The best combination, based on the AUC, of three parameters for classifying malignant vs. benign and malignant vs. necrotic was the concentration of deoxy- hemoglobin, the scattering parameter b and the red fluorescence intensity. The sensitivity and specificity for differentiating between malignant and benign specimens was 77.3% and 73.1%, respectively with an AUC of 0.80 (Figure 2A). The resulting positive and NPVs were 44.7% and 91.9%, respectively with 17 true positives, 21 false positives, 57 true negatives and 5 false negatives. The sensitivity and specificity for differentiate between malignant and necrotic specimens were 90.9% and 100.0%, respectively (Figure 2B) with an AUC of 0.99. The resulting positive and NPVs were 100.0% and 83.3%, respectively with 20 true positives, 0 false positives, 10 true negatives and 2 false negatives.
Our study demonstrates that the combination of DRS and DFS exhibited good sensitivity and specificity for on-site discrimination between malignant and benign TBLB specimens during the bronchoscopy procedures. It also showed high sensitivity and specificity in discriminating between necrotic and malignant TBLB specimens.
This is a pilot study, and the primary aim was to evaluate the feasibility of this technique. The high sensitivity of the described imaging modality to discriminate between malignant and benign is of significant importance. It means that the proceduralist can have a high degree of confidence that the TBLB specimen is malignant and may, therefore, decrease the number of biopsies needed and potentially lowering the complication rate associated with lung biopsies such as bleeding and pneumothorax. Our study showed that optical spectroscopy measurements of TBLB were highly sensitive and specific for differentiating between necrotic and malignant specimens but given that all necrotic specimens were from a single patient, these findings are secondary and need further investigation in larger trials. This is essential as many tumors are necrotic and the proceduralist may face a situation where the tumor is appropriately sampled, but the final histopathologic examination is mostly necrotic and therefore nondiagnostic. Our imaging technique would allow the proceduralist to change or adjust the location from where the TBLB are obtained and therefore manipulate the biopsy forceps to get TBLB specimen from a more malignant rather than necrotic area of the targeted lesion. Given that our main objective was to evaluate the feasibility of the optical spectroscopy for the diagnosis of TBLB, a larger prospective study is warranted to evaluate the effectiveness of this technique and to identify factors associated with outcome such as the size of specimens and the ratio of tumor cell to non-tumor cells in the specimens.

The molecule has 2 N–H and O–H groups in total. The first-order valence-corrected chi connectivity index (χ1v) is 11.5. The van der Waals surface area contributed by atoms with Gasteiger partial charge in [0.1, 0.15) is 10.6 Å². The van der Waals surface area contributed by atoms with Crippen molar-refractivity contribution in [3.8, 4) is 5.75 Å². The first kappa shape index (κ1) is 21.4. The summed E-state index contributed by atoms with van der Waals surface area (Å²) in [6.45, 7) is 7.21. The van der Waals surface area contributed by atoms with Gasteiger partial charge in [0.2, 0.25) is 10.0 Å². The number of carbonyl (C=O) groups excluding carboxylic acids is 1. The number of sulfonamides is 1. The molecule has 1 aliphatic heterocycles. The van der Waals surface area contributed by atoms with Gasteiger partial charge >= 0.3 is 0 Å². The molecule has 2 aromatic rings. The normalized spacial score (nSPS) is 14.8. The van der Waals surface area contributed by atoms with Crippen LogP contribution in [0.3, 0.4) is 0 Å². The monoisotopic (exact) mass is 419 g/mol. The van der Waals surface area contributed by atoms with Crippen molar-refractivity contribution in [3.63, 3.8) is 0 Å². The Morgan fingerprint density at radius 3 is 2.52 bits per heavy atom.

The optical measurements were performed directly after obtaining the specimens from transbronchial biopsies and before fixing the specimens in formalin. This is advantageous as it offers the rapid on-site evaluation of the specimens obtained and immediate perspective regarding the direction of the diagnosis. Optical spectroscopy has been shown to be effective in characterizing cancer tissue in oral cavity and lung (3-5,7,8,10,11). In a recent study by Spliethoff et al., the lung tissues obtained from lobectomy or segmental lung resections from 13 patients were imaged using optical spectroscopy. The tumor size ranged between 8 and 50 mm. DRS and DFS were highly successful in discriminating between malignant and normal lung tissue with sensitivity and specificity of 98% and 86% respectively, and between necrotic and non-necrotic tumor with sensitivity and specificity of 91% (3). In a recent study per Spliethoff et al., transthoracic application of DRS was used in 21 patients intraoperatively during surgery for lung resection and in 11 patients undergoing routine transthoracic lung biopsy for peripheral lung lesions. DRS was able to differentiate between malignant and surrounding tissue with high sensitivity and specificity. The positive findings were attributed to the water content DRS parameters and not the blood parameters.